Know your timing. Your cheesecake timing will vary based on the pan you’re using, the ingredients (candy add-ins like white chocolate will increase the cook time), and whether you’ve covered your pan with foil (add at least 5 minutes to the High Pressure Cook Time if you want to cover a cheesecake with foil but the recipe cooks uncovered). When cooking uncovered, use the corner of a paper towel to absorb any liquid that may have accumulated on top. (Barbara has several more tips on her Making Perfect Cheesecakes in the Instant Pot / Pressure Cooker post.)
Add a diced apple to stretch pressure cooked fruit desserts, like Pressure Cooker Berry Compote. If you don’t quite have enough berries for the recipe, add a diced apple. The apple will add structure and volume to the compote without significantly changing the flavor.
You can generally substitute frozen fruit if you want to make a pressure cooker dessert with fruits that aren’t in season. You’ll get a better flavor because frozen fruit is flash frozen at peak freshness.
Use parchment paper on the bottom of the pot-in-pot pan when cooking things that may stick like brownies, bread puddings, etc.
Pressure Cooking Tricks: Freezing and Storing
Whenever I’m cooking grains or soups, I almost always make a double batch. It’s not really more work to double everything, and I love having leftovers. I like to freeze the leftovers in single-serve portions in a freezer-safe ziplocks (you can buy reusable if you like). Here are the portion-sizes that work well for my family:
- Breakfasts (steel cut oats, risotto [page 42], and farro): 1 cup portions
- Rice: 1/3 cup portions (I love to use Cilantro Lime Rice to dress up lunchtime burritos and salads)
- Soups: 1 cup portions
Gallon-size freezer ziplocks are the perfect size to fit a half-size Bundt cake. To save it for more than a month or two, wrap well with plastic wrap then place in the freezer bag; if you’ll be eating it sooner, you can skip the extra layer of plastic wrap.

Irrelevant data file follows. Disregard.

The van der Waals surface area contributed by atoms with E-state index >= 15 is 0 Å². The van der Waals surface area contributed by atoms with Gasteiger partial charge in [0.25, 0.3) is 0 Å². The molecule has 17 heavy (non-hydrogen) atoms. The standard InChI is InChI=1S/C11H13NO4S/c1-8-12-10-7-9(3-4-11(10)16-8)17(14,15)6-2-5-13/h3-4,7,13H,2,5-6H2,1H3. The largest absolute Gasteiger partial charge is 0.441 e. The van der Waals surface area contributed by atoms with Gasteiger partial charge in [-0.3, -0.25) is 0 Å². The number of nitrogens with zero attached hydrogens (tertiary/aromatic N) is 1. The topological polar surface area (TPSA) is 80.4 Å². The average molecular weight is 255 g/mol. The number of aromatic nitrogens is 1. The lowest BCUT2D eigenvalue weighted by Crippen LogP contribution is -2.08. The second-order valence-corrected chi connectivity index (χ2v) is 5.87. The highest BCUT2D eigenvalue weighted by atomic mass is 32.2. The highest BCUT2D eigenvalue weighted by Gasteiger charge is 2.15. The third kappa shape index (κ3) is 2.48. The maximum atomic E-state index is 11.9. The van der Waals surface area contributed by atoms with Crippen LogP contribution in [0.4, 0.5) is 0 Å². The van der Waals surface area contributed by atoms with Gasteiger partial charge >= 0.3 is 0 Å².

If I’m meal prepping uncooked meals, I freeze them in round containers that fit inside my pressure cooking pot. (Marci has a great tutorial of prepping pressure cooker/Instant Pot freezer meals.)
Large round plastic storage containers are a great way to store, transport, or gift pressure cooker cheesecakes or bundt cakes. (Just make sure the container is large enough—we’ve found ones that fit from Glad, Ziploc, and a no-name brand from the local dollar store.) Simply turn the container upside down, place the cheesecake on the lid, and carefully lower the plastic container over the top. (Shoutout to Christine in our Electric Pressure Cooker Facebook Group for this brilliant idea!)
Slice the cheesecake into individual slices, place on a freezer-safe plate or baking pan and freeze until hard. Then wrap each slice with plastic wrap and place slices in a freezer-safe ziplock bag.
When possible, I like to reheat my food in the pressure cooker. Unlike microwaved foods, meats stay moist and pastas don’t dry out. It’s easy to do. Simply place a trivet and 1 cup of water in the bottom of the pressure cooking pot. Place your food in an ovenproof dish on top of the trivet. Cook on High Pressure until food reaches desired temperature. The exact amount of time depends on how much food you’re reheating and the type of food. I generally start with 5 minutes for single servings and work up from there for larger amounts of food.
What do you do to make things easier in the kitchen? Any pressure cooking tricks that are must-know for you? Let me know in the comments section and I’ll add them to the list!
More pressure cooking tips and tricks:
- Getting Started with Your New Instant Pot or Electric Pressure Cooker
- How to Convert a Recipe to a Pressure Cooker Recipe
- How to Cook Pot-in-Pot
- Which Instant Pot Buttons to Use
- How to Get a Pan Out of the Pressure Cooker
- Choosing between Quick and Natural Pressure Release